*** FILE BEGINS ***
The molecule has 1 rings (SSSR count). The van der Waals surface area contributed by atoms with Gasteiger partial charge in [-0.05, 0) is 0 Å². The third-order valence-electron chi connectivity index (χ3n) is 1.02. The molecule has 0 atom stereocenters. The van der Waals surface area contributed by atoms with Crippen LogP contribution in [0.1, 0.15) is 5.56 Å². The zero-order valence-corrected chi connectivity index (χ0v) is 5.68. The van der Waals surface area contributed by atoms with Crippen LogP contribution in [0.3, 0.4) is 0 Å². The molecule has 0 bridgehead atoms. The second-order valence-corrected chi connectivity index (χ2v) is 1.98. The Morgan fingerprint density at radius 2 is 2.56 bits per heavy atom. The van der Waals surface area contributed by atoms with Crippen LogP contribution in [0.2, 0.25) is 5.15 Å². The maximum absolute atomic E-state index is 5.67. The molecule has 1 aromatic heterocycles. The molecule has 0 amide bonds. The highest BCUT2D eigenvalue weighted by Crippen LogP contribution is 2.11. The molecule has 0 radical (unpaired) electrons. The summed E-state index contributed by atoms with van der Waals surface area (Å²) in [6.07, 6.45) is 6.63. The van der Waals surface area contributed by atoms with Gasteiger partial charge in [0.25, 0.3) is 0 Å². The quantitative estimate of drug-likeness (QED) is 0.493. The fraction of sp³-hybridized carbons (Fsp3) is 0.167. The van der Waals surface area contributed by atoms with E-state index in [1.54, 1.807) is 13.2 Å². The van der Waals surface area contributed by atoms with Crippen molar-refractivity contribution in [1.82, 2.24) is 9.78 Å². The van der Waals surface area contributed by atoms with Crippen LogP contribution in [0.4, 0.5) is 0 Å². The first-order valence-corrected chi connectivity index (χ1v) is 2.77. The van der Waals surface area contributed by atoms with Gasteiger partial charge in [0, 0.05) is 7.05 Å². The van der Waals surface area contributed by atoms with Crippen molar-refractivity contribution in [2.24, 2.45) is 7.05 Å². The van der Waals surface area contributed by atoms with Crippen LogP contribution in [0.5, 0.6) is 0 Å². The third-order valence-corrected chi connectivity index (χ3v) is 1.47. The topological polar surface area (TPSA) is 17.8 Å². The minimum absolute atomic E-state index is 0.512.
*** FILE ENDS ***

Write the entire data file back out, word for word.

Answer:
The molecule has 1 rings (SSSR count). The van der Waals surface area contributed by atoms with Gasteiger partial charge in [-0.05, 0) is 0 Å². The third-order valence-electron chi connectivity index (χ3n) is 1.02. The molecule has 0 atom stereocenters. The van der Waals surface area contributed by atoms with Crippen LogP contribution in [0.1, 0.15) is 5.56 Å². The zero-order valence-corrected chi connectivity index (χ0v) is 5.68. The van der Waals surface area contributed by atoms with Crippen LogP contribution in [0.3, 0.4) is 0 Å². The molecule has 0 bridgehead atoms. The second-order valence-corrected chi connectivity index (χ2v) is 1.98. The Morgan fingerprint density at radius 2 is 2.56 bits per heavy atom. The van der Waals surface area contributed by atoms with Crippen LogP contribution in [0.2, 0.25) is 5.15 Å². The maximum absolute atomic E-state index is 5.67. The molecule has 1 aromatic heterocycles. The molecule has 0 amide bonds. The highest BCUT2D eigenvalue weighted by Crippen LogP contribution is 2.11. The molecule has 0 radical (unpaired) electrons. The summed E-state index contributed by atoms with van der Waals surface area (Å²) in [6.07, 6.45) is 6.63. The van der Waals surface area contributed by atoms with Gasteiger partial charge in [0.25, 0.3) is 0 Å². The quantitative estimate of drug-likeness (QED) is 0.493. The fraction of sp³-hybridized carbons (Fsp3) is 0.167. The van der Waals surface area contributed by atoms with E-state index in [1.54, 1.807) is 13.2 Å². The van der Waals surface area contributed by atoms with Crippen molar-refractivity contribution in [1.82, 2.24) is 9.78 Å². The van der Waals surface area contributed by atoms with Crippen LogP contribution in [0.4, 0.5) is 0 Å². The first-order valence-corrected chi connectivity index (χ1v) is 2.77. The van der Waals surface area contributed by atoms with Gasteiger partial charge in [0, 0.05) is 7.05 Å². The van der Waals surface area contributed by atoms with Crippen molar-refractivity contribution in [2.24, 2.45) is 7.05 Å². The van der Waals surface area contributed by atoms with Crippen LogP contribution in [0.5, 0.6) is 0 Å². The third-order valence-corrected chi connectivity index (χ3v) is 1.47. The topological polar surface area (TPSA) is 17.8 Å². The minimum absolute atomic E-state index is 0.512.